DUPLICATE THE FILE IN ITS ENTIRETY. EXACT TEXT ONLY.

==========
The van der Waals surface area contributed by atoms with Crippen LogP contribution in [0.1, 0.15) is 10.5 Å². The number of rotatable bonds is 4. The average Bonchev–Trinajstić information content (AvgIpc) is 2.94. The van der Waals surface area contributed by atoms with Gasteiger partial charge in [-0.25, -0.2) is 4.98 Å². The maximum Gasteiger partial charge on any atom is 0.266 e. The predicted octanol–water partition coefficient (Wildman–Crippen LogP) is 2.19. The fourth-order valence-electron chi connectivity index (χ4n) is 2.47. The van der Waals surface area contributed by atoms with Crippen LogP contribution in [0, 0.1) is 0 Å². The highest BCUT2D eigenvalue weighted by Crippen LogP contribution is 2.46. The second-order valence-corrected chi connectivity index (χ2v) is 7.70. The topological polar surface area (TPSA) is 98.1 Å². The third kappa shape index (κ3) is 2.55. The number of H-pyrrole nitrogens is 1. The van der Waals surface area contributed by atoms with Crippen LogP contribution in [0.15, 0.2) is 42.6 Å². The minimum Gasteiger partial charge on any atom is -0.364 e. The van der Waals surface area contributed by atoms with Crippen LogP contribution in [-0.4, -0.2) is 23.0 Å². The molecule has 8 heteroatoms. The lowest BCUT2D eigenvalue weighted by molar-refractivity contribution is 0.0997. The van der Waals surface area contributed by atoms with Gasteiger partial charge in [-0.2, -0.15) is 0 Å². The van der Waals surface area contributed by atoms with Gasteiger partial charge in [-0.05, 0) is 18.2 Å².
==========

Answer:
The van der Waals surface area contributed by atoms with Crippen LogP contribution in [0.1, 0.15) is 10.5 Å². The number of rotatable bonds is 4. The average Bonchev–Trinajstić information content (AvgIpc) is 2.94. The van der Waals surface area contributed by atoms with Gasteiger partial charge in [-0.25, -0.2) is 4.98 Å². The maximum Gasteiger partial charge on any atom is 0.266 e. The predicted octanol–water partition coefficient (Wildman–Crippen LogP) is 2.19. The fourth-order valence-electron chi connectivity index (χ4n) is 2.47. The van der Waals surface area contributed by atoms with Crippen LogP contribution in [0, 0.1) is 0 Å². The highest BCUT2D eigenvalue weighted by Crippen LogP contribution is 2.46. The second-order valence-corrected chi connectivity index (χ2v) is 7.70. The topological polar surface area (TPSA) is 98.1 Å². The third kappa shape index (κ3) is 2.55. The number of H-pyrrole nitrogens is 1. The van der Waals surface area contributed by atoms with Crippen LogP contribution in [0.15, 0.2) is 42.6 Å². The minimum Gasteiger partial charge on any atom is -0.364 e. The van der Waals surface area contributed by atoms with Crippen LogP contribution in [-0.4, -0.2) is 23.0 Å². The molecule has 8 heteroatoms. The lowest BCUT2D eigenvalue weighted by molar-refractivity contribution is 0.0997. The van der Waals surface area contributed by atoms with Gasteiger partial charge in [-0.2, -0.15) is 0 Å². The van der Waals surface area contributed by atoms with Gasteiger partial charge in [-0.05, 0) is 18.2 Å².